Staging is how cancers are categorized. Staging indicates that the size or extent of spread of the cancer, the degree to which other parts of the body are affected, along with other critical details. In general, leukemias are classified rather than staged as a way to determine the most suitable therapy.
Blood tests: Blood is drawn from a vein in order to inspect the blood cell counts. In most cases of leukemia, the white blood cell count is unnatural – either very low, or more generally, quite high and the platelet and red cell counts are reduced. This makes the healthcare professional consider leukemia as the identification. Other tests are performed to check kidney and liver functions as well as the potential presence of leukemic cells in the spinal fluid.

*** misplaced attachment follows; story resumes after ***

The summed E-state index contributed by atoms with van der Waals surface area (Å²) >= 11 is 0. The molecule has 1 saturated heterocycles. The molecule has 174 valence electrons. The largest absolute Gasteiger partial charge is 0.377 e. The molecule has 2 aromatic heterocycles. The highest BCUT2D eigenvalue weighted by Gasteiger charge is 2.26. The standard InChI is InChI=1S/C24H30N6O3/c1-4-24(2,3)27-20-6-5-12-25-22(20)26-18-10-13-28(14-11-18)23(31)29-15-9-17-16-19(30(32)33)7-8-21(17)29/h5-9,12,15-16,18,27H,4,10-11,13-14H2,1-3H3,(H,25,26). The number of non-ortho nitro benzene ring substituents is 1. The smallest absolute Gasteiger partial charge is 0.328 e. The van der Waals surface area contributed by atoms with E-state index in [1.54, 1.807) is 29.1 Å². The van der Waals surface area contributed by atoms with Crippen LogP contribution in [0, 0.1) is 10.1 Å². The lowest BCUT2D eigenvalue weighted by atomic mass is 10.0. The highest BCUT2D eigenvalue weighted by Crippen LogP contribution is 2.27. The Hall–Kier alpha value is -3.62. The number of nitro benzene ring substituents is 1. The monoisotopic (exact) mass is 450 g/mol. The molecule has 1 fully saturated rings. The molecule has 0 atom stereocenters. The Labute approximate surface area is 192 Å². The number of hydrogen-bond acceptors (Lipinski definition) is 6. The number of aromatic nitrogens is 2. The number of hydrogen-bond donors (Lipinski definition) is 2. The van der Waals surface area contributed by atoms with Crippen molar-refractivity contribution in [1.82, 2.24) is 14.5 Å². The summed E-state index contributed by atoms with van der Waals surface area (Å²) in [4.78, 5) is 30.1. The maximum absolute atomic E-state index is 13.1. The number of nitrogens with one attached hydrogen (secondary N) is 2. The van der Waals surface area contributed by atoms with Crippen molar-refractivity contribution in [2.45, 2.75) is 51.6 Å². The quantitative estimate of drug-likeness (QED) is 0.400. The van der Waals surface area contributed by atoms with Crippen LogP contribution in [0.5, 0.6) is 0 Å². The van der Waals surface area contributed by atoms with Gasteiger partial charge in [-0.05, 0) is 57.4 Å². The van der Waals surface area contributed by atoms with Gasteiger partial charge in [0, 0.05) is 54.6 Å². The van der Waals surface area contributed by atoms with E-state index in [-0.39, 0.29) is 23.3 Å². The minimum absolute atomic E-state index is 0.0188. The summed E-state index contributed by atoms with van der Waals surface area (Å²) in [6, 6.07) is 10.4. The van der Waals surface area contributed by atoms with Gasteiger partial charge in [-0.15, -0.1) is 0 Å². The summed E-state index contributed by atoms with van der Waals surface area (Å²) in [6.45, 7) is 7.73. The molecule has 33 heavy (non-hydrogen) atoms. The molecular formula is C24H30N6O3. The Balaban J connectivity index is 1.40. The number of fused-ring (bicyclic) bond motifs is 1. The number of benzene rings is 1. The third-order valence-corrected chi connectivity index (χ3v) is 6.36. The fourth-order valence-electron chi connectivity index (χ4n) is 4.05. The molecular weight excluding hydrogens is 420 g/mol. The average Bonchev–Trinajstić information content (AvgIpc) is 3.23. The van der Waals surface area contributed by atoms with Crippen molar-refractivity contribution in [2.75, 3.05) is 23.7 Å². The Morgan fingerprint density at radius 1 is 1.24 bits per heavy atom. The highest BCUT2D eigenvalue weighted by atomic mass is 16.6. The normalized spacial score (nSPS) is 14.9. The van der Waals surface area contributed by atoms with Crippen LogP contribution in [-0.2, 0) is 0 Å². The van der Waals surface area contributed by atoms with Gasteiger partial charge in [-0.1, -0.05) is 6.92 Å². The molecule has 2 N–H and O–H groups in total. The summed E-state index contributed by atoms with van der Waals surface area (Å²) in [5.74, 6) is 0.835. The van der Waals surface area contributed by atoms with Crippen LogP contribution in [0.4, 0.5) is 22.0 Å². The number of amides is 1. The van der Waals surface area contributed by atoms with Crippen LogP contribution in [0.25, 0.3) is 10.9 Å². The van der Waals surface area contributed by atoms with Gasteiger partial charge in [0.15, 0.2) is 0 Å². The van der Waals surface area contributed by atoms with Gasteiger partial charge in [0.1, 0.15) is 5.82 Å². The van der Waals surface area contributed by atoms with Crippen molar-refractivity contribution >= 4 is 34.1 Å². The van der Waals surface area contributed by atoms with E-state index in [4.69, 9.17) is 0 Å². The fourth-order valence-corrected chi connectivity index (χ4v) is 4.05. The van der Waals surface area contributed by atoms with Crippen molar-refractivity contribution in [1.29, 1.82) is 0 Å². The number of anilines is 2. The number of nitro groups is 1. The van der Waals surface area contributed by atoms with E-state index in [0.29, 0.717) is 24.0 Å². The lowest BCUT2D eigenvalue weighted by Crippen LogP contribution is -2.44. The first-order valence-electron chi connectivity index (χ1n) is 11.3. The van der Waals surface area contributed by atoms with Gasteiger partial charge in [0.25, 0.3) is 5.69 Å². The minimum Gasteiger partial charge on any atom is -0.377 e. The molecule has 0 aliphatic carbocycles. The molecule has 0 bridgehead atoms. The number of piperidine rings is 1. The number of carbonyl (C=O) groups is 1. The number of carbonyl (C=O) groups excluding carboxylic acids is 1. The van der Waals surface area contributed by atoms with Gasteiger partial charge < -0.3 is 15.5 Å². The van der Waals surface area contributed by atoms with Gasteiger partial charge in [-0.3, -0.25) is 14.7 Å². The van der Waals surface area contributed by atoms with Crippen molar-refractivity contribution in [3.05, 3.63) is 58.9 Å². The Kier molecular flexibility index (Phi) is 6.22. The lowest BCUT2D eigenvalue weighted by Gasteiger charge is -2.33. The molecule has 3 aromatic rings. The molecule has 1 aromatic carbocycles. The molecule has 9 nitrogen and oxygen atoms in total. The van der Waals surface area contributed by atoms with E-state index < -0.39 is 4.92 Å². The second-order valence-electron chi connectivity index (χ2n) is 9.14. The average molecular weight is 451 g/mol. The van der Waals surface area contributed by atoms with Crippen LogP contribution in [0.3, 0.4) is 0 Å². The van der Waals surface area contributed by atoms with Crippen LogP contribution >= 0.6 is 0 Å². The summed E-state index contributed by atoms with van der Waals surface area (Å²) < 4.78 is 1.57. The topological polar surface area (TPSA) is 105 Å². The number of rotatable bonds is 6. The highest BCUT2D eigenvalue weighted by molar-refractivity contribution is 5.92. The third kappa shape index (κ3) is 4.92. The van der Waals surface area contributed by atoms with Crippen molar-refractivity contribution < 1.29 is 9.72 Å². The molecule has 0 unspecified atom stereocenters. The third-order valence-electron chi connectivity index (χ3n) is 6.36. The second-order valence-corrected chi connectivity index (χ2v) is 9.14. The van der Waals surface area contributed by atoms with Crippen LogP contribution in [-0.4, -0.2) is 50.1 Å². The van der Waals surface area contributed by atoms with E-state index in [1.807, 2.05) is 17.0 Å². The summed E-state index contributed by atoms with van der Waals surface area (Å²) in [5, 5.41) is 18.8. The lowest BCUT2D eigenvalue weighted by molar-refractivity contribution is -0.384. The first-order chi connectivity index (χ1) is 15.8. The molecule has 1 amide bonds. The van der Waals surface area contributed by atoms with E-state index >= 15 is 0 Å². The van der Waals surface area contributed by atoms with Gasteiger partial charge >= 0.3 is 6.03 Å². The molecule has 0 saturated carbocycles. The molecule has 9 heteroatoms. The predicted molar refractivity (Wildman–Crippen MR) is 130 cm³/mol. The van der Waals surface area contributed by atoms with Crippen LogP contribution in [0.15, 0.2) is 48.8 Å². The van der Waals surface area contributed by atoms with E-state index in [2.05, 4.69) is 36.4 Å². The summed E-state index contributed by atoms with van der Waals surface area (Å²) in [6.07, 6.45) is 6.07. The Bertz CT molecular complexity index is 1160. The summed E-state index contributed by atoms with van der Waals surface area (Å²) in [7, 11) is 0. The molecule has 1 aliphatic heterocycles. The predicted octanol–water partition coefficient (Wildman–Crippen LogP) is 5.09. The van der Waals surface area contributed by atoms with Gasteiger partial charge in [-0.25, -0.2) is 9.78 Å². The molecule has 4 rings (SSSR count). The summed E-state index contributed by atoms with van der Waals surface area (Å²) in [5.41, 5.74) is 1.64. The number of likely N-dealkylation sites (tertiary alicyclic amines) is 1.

Biopsy: Because other conditions may contribute to atypical white cell counts, the only way to verify the diagnosis of leukemia is through an aspirate and biopsy of the bone marrow.
All leukemias are grouped according to their genotypes, or their particular chromosomal structures, which also enables the doctors to determine risk factors. Today analyzing of surface markers on leukemia cells by flow cytometry also will help classify the type of leukemia existing.
Since the symptoms of leukemia are the causes are not clearly defined, one’s health care professional will carry out a comprehensive history and physical exam along with some other appropriate tests to be able to identify the underlying cause.